Image: Line marking at Kalgoorlie Boulder
Aircraft may be the sexy icons of the aviation industry but at the end of the day they all need somewhere to land and managing that infrastructure is not without its challenges.
A dearth of local independent peer reviewers, the variability of bitumen quality, the lack of Australian design standards and specifications, and ever-increasing aircraft tyre pressures are among the sometimes complex issues facing those charged with managing runways, aprons and taxiways, according to pavements expert Bruce Rodway.
Rodway has more than five decades experience in the design, construction and maintenance of aerodrome pavements, starting his career with the Commonwealth Department of Works and spending almost a decade as chief pavement engineer with the Federal Airports Corporation.
He has been a consultant since 1998 and has worked at airports in Australia and at a diverse range of international locations, including Hong Kong, Malaysia, India, Kuwait and New Zealand.
He also represented Australia on the expert pavement design group convened by the International Civil Aviation Organisation to devise design methods for aircraft such as Boeing’s 777 and the Airbus’ A380, and co-developed the aircraft pavement design computer program, APSDS.
A speaker at May’s Australian Airports Association (AAA) Pavements and Lighting Forum, he says a major difficulty for airport pavement managers is the absence of Australian design standards, practice manuals and standard specifications for aircraft pavement design and construction.
“This can lead to situations where, to the frustration of contractors, construction specifications for identical aircraft pavements can be arbitrarily different, even on the same site,’’ he says.
“Initially all Australian aerodromes were owned by the Australian Government so the design and construction expertise was largely developed and held by the Commonwealth Department of Works (CDW). Aerodromes were progressively transferred to local ownership and, with the exception of Defence Department aerodromes, the remainder have now been privatized.
“Standards and specifications had been produced by the CDW but these were withdrawn in 1985 leading up to the department’s closure. In the absence of local standards there is an increasing tendency to adopt, sometimes uncritically, overseas practices that are not fully suited to Australian conditions and experience.’’
Training for aircraft pavement engineers, once provided by the government, is also an issue.
Rodway notes the government system allowed senior specialists to make overseas study tours to update and advance Australian practice. But for many years training opportunities within Australia had been limited.
He is hopeful that a post-graduate course for airfield pavement engineers at the University of the Sunshine Coast will help address the problem and says the AAA conferences also played an important role.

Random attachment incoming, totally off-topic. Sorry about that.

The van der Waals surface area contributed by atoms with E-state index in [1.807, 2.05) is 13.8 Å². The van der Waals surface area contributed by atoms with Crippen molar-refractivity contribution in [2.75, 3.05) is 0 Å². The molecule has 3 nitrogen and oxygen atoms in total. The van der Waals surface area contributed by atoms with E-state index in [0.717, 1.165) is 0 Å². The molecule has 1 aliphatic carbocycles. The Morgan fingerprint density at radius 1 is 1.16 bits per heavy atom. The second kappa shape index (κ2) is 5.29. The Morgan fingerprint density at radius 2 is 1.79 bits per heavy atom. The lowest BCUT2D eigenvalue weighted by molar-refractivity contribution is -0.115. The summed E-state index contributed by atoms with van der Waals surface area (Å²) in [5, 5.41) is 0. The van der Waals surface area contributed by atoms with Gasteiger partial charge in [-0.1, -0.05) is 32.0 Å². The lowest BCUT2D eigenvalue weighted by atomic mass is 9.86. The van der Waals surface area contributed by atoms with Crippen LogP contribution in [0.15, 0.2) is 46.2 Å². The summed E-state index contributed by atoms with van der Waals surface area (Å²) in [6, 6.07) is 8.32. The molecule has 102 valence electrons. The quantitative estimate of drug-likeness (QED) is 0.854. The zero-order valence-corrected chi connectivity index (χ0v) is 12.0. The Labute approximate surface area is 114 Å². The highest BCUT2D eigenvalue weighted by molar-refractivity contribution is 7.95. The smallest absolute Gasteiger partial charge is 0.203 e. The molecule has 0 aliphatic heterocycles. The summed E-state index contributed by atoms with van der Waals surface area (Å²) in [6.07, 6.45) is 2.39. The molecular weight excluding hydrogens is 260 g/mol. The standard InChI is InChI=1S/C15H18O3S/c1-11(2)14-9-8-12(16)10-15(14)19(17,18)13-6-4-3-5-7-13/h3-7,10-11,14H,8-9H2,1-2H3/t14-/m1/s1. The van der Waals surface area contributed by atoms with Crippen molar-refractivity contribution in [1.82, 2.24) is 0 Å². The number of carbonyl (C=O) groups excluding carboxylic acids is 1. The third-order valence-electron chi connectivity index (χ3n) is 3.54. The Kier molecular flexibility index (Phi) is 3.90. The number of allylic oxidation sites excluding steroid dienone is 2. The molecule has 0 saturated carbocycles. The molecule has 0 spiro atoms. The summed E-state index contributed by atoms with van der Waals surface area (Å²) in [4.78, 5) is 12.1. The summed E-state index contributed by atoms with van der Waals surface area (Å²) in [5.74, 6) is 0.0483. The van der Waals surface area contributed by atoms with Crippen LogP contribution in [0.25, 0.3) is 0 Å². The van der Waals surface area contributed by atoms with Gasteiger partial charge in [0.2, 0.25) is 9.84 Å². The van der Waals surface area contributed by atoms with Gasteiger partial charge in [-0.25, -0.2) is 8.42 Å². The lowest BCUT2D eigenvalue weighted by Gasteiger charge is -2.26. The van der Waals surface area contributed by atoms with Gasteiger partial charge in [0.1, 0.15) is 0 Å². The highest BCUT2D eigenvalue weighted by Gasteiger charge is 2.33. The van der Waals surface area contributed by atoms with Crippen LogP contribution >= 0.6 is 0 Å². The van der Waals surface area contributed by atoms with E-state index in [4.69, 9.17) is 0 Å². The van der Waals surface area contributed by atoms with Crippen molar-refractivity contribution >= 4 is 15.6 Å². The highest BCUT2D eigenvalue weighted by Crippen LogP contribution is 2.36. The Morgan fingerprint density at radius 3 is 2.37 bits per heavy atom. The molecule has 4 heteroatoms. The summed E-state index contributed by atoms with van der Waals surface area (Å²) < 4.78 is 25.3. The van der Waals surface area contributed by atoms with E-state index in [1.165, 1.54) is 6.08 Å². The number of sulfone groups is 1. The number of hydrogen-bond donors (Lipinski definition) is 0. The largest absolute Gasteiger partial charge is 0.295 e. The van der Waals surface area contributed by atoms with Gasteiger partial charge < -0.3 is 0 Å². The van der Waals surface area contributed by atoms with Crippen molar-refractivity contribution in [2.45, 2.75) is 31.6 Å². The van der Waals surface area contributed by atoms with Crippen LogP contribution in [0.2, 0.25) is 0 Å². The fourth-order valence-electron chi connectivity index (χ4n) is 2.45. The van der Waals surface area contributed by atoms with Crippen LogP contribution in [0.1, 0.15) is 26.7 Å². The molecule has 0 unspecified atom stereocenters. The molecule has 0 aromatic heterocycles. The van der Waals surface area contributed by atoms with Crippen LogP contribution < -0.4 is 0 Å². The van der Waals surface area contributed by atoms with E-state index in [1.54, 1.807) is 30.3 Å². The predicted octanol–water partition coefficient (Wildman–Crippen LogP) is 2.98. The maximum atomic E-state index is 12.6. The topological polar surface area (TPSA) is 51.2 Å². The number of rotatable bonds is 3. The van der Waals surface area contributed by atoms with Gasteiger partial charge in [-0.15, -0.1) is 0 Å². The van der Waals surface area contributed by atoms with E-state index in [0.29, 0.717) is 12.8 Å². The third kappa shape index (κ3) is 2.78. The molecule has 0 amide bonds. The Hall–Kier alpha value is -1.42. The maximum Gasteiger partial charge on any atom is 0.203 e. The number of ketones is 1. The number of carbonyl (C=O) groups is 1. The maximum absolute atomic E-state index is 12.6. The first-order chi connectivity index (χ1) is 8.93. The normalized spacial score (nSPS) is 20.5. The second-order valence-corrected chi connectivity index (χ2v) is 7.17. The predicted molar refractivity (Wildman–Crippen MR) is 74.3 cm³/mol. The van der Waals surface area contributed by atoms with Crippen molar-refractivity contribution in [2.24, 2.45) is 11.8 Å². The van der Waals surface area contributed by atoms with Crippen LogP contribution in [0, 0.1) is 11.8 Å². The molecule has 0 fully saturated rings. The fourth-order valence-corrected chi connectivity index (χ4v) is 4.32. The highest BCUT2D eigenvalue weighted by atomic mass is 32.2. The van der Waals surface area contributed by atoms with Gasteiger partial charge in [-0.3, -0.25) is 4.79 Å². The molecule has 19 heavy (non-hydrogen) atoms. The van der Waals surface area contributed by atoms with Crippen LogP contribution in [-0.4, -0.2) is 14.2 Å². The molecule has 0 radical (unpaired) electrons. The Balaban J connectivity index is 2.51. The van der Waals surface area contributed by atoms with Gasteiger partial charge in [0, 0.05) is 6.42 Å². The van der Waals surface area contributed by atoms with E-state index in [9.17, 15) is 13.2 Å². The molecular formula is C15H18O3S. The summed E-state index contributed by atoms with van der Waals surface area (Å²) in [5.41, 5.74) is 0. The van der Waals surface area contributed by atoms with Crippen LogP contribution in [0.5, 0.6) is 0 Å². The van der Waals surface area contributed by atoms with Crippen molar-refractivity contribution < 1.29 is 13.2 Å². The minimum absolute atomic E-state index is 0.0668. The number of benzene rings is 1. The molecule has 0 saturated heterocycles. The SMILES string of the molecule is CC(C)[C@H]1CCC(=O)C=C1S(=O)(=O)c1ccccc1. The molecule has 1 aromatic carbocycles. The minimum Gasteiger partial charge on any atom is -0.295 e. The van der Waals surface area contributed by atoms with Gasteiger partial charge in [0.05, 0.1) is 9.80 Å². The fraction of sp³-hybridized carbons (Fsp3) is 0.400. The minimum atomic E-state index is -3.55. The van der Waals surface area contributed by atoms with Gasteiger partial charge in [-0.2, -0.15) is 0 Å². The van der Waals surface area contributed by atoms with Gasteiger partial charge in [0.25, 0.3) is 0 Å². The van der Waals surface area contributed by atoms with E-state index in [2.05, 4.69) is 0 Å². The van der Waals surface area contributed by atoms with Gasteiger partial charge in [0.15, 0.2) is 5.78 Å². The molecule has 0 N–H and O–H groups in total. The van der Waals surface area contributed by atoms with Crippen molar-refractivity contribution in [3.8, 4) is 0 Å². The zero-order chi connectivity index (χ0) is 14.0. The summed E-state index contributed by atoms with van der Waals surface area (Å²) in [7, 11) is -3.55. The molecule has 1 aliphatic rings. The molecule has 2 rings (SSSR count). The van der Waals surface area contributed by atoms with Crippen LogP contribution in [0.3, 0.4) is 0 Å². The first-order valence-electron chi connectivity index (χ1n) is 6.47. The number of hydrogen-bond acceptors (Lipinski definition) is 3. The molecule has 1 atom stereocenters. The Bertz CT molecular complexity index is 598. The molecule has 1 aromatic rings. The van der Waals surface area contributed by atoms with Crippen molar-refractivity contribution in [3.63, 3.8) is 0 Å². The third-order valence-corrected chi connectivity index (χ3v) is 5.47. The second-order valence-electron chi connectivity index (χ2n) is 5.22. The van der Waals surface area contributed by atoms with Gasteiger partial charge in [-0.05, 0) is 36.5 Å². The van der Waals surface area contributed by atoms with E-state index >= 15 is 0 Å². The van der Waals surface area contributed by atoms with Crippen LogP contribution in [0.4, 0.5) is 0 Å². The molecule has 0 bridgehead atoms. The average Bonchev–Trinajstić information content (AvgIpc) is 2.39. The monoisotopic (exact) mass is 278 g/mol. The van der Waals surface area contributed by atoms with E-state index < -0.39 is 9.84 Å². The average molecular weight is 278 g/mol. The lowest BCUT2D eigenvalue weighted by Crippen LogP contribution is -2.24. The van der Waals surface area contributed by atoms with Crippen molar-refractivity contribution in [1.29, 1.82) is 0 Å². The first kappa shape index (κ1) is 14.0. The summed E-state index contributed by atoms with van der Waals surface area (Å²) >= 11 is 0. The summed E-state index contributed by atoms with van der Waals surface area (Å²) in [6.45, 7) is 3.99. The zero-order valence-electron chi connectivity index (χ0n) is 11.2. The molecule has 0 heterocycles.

“Prior to the AAA conferences there had not been an aircraft pavement conference in Australia since 1995,” he adds.
The closure of Australian oil refineries and changes in the world oil market poses another challenge. While Australia once obtained crude oil from the Middle East and made bitumen in local refineries, it now imports refined binder. The imported bitumen has been refined from oils that now come from a variety of global sources, leading to a variability that makes it difficult to predict runway performance.
“Currently this uncertainty is possibly the most troubling unresolved issue for pavement managers,” Rodway said.
A “sleeper” problem for many airport managers is the disruption to airport operations that occurs when long-lived concrete pavements eventually reach their end-of-life condition and must be replaced. Long-term planning is required, says Rodway.
Another emerging problem stems from the tendency for aircraft manufacturers to keep boosting tyre pressures with each successive model of aircraft. The Airbus A350 and Boeing’s Dreamliner are particularly problematic in this regard. Practically all of Australia’s runways are surfaced with asphalt, not concrete. But asphalt surface temperatures during hot periods can exceed 70 degrees Celsius and Rodway worries that we are nearing asphalt’s limit to sustain the new tyre pressures at these temperatures.
Also on his list is the management and reliable measurement of the runway friction available to braking aircraft, something he says remains problematic in Australia.
“Like the rest of the world we rely on the friction research done and the guidance provided by NASA and the US Federal Aviation Association,” he says. “But we should heed the firm warnings of both these organizations that friction values measured by currently available devices should be used only as guidelines for evaluating the surface friction deterioration of a runway and for scheduling maintenance actions rather than imposing mandatory friction requirements.’’
An award-winning journalist, Steve began covering aviation in the United States in the early nineties before returning to Australia later that decade and editing The Australian’s aviation section for 17 years. He is editor of Airline Ratings and has co-authored books on industry initiatives aimed at reducing greenhouse emissions.
Steve has joined the AAA to write interesting and informative editorial on the aviation industry.